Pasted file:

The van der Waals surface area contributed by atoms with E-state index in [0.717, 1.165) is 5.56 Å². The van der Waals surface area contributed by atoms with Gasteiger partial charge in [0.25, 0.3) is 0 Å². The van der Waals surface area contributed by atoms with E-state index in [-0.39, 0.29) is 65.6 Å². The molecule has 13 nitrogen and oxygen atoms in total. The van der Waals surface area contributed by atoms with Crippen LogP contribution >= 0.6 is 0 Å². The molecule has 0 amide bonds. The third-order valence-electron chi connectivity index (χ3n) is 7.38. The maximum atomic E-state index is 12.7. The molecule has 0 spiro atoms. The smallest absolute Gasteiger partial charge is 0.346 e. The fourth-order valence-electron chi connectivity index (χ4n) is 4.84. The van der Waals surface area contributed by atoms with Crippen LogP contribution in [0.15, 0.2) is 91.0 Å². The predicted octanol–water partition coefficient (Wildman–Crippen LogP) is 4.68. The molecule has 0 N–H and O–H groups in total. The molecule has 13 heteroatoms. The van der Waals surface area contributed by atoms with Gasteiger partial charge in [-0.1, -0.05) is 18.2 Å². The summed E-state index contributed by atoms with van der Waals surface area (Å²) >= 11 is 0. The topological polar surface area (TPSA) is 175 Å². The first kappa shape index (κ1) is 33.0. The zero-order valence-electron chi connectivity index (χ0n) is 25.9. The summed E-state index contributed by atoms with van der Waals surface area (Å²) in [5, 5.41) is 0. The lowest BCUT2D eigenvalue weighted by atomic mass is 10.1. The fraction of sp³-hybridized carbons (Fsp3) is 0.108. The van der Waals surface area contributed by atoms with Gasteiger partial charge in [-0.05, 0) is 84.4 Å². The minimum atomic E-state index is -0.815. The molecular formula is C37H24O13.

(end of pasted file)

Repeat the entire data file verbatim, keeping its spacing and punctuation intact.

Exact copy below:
The van der Waals surface area contributed by atoms with E-state index in [0.717, 1.165) is 5.56 Å². The van der Waals surface area contributed by atoms with Gasteiger partial charge in [0.25, 0.3) is 0 Å². The van der Waals surface area contributed by atoms with E-state index in [-0.39, 0.29) is 65.6 Å². The molecule has 13 nitrogen and oxygen atoms in total. The van der Waals surface area contributed by atoms with Crippen LogP contribution >= 0.6 is 0 Å². The molecule has 0 amide bonds. The third-order valence-electron chi connectivity index (χ3n) is 7.38. The maximum atomic E-state index is 12.7. The molecule has 0 spiro atoms. The smallest absolute Gasteiger partial charge is 0.346 e. The fourth-order valence-electron chi connectivity index (χ4n) is 4.84. The van der Waals surface area contributed by atoms with Crippen LogP contribution in [0.15, 0.2) is 91.0 Å². The predicted octanol–water partition coefficient (Wildman–Crippen LogP) is 4.68. The molecule has 0 N–H and O–H groups in total. The molecule has 13 heteroatoms. The van der Waals surface area contributed by atoms with Gasteiger partial charge in [-0.1, -0.05) is 18.2 Å². The summed E-state index contributed by atoms with van der Waals surface area (Å²) >= 11 is 0. The topological polar surface area (TPSA) is 175 Å². The first kappa shape index (κ1) is 33.0. The zero-order valence-electron chi connectivity index (χ0n) is 25.9. The summed E-state index contributed by atoms with van der Waals surface area (Å²) in [5, 5.41) is 0. The lowest BCUT2D eigenvalue weighted by atomic mass is 10.1. The fraction of sp³-hybridized carbons (Fsp3) is 0.108. The van der Waals surface area contributed by atoms with Gasteiger partial charge in [-0.05, 0) is 84.4 Å². The minimum atomic E-state index is -0.815. The molecular formula is C37H24O13.